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Ten fun facts about Minnesota

  1. Voyageurs in French Minnesota: “The word ‘voyageur’ originally referred to any sort of traveler or explorer, but by the mid-18th century it had a more precise meaning. It referred to men who signed contracts, usually for three years, with Montreal merchants who were licensed by the government to trade with the Native Americans.” Voyageurs greased their hair as protection against mosquitoes and wore brightly colored sashes (Norman K. Risjord's A Popular History of Minnesota, 2005, p. 32-33).

  2. The Mississippi River’s headwaters received its current name from American geographer Henry R. Schoolcraft (1793-1864), who created the word "Itasca" from the last syllable of “veritas” and the first syllable of “caput" (Risjord 2005, p/ 49).

  3. Minneapolis received its name in a similar fashion: The citizenry used the Dakota word for falls, “Minne ha-ha,”or “laughing water,” and added the Greek word for city, “polis.” The result was Minnehapolis, “Laughing Water City.” The “h” was silent and was soon dropped (Risjord 2005, p. 71).

  4. Stephen Douglas’ bill for establishing the Minnesota Territory proposed Mendota as the territory’s capital, “but Douglas yielded to [Henry Hastings] Sibley’s preference for St. Paul. Sibley, who owned parcels in both communities, likely voted for St. Paul because of its commercial potential as head of steamboat navigation on the Mississippi River” (Risjord 2005, p. 63).

  5. The U.S.-Dakota War of 1862: This should be an entry all on its own:

  6. In 1870, Daniel Hoyt suggested that the village of Nelsontown change its name to “something more lofty and scientific” in order to convince universities to relocate there. The town was renamed Cosmos.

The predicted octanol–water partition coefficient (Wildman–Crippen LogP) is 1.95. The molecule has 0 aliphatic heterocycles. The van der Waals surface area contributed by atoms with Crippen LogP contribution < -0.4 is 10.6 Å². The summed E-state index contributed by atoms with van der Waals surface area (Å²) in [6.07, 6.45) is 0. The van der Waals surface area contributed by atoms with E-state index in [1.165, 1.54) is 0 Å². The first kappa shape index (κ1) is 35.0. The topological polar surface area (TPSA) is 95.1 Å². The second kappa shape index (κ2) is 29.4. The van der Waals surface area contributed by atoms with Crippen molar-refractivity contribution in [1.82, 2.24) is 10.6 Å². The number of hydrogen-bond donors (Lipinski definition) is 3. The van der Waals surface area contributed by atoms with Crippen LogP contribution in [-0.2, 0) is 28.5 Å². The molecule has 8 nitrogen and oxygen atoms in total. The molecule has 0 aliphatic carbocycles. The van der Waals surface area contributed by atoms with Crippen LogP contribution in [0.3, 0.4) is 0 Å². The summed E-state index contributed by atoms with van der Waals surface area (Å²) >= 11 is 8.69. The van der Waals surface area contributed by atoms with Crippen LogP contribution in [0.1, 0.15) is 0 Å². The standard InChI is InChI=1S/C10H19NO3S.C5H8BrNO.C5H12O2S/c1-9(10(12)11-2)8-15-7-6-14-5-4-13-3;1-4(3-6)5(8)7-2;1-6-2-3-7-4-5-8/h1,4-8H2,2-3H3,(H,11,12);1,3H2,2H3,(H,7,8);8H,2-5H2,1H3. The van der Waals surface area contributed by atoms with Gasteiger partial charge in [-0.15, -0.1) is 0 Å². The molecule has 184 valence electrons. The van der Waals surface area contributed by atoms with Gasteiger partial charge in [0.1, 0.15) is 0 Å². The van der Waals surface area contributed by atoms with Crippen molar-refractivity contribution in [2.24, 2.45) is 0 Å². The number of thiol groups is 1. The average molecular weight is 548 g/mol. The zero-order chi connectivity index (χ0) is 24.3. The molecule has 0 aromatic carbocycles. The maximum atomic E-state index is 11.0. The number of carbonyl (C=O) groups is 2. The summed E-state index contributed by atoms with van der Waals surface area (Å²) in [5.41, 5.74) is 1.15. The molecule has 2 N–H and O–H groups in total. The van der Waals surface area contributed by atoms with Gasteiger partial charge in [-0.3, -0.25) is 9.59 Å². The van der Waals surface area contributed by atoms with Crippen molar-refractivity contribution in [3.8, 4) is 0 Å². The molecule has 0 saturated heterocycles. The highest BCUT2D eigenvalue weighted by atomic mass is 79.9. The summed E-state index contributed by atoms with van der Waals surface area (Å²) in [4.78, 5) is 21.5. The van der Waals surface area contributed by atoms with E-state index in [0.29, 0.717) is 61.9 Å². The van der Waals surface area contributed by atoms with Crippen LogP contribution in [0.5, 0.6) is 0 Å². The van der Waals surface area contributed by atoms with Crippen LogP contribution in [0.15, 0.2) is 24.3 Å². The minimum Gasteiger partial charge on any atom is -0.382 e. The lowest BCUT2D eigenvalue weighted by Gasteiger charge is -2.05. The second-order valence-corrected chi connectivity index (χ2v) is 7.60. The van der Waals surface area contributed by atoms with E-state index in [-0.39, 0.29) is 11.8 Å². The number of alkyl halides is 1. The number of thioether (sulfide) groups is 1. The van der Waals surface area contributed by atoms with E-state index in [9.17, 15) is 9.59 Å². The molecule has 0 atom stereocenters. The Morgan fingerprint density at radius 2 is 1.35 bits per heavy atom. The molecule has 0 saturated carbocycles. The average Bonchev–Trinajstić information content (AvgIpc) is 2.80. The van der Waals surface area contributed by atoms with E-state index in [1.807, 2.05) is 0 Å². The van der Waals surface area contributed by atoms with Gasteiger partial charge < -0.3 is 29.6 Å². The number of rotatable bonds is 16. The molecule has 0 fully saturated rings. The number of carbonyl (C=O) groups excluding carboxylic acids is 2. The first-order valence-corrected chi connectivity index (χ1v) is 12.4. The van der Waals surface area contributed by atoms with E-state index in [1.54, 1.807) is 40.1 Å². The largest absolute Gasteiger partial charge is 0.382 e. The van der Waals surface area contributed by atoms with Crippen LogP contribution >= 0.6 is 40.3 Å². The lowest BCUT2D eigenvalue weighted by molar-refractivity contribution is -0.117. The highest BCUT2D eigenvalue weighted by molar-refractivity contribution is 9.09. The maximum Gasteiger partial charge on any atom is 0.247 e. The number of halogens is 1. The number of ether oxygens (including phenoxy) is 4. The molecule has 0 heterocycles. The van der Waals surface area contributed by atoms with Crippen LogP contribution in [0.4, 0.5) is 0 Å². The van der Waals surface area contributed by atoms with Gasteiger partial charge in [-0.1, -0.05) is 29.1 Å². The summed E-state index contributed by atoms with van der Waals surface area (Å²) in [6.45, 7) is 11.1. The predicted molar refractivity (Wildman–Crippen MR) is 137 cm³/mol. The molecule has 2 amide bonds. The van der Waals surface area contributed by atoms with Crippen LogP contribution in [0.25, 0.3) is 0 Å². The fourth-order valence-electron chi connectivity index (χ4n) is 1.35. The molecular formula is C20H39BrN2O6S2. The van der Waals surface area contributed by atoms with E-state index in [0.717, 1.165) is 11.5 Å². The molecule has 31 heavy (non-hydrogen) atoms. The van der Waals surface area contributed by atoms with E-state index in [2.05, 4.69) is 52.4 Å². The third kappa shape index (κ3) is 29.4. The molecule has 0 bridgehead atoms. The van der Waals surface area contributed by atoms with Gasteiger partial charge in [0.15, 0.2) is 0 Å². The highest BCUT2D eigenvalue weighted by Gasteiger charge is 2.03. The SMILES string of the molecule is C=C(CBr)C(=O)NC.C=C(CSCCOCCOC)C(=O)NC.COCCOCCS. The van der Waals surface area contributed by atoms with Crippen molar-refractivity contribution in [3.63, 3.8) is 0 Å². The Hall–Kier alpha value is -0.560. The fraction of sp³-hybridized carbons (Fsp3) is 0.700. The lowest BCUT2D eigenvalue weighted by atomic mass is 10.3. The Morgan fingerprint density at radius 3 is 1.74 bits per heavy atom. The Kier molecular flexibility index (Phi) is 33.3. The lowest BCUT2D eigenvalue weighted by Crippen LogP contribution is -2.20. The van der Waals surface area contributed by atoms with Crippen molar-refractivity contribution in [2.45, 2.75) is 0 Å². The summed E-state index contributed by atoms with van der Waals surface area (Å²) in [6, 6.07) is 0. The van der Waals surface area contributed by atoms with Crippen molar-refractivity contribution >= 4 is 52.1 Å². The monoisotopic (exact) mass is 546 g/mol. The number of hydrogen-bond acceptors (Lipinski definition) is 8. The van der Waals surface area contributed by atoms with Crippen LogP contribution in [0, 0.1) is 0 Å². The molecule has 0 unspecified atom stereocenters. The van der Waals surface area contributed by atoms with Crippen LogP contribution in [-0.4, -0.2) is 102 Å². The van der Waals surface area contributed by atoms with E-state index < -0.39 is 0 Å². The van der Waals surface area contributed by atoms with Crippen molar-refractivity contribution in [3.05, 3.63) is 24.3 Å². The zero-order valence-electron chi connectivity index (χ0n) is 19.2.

7. Paul Bunyan was popularized by a Detroit News-Tribune journalist, James McGillivray, who wrote a story on July 24, 1910, about a heroic lumberjack of immense size and strength. A Minnesota lumber company issued a pamphlet in 1914 that embellished the tales of Bunyan, then later used Bunyan as its trademark (Risjord 2005, p. 143).

  8. Judy Garland, born Frances Ethel Gumm, was born in Grand Rapids on June 10, 1922.

  9. Flour milling in Minneapolis peaked in 1916 and thereafter declined due to competition from other milling centers. "Washburn-Crosby, the most imaginative of Minneapolis milling companies since the 1870s when Cadwallader Washburn introduced a process for milling spring wheat, battled the milling decline with new ready-made products and resourceful advertising.” The company introduced a fictitious food “expert” named Betty Crocker, and a new breakfast cereal, Wheaties. In 1928, the company became the centerpiece of a holding company named General Mills and the rest is history (Risjord 2005, p. 187).

  10. The nation's first polka mass was celebrated at Resurrection Catholic Church (301 Adams Ave.) in Eveleth on May 5, 1973 (Pohlen 2003, p. 63).

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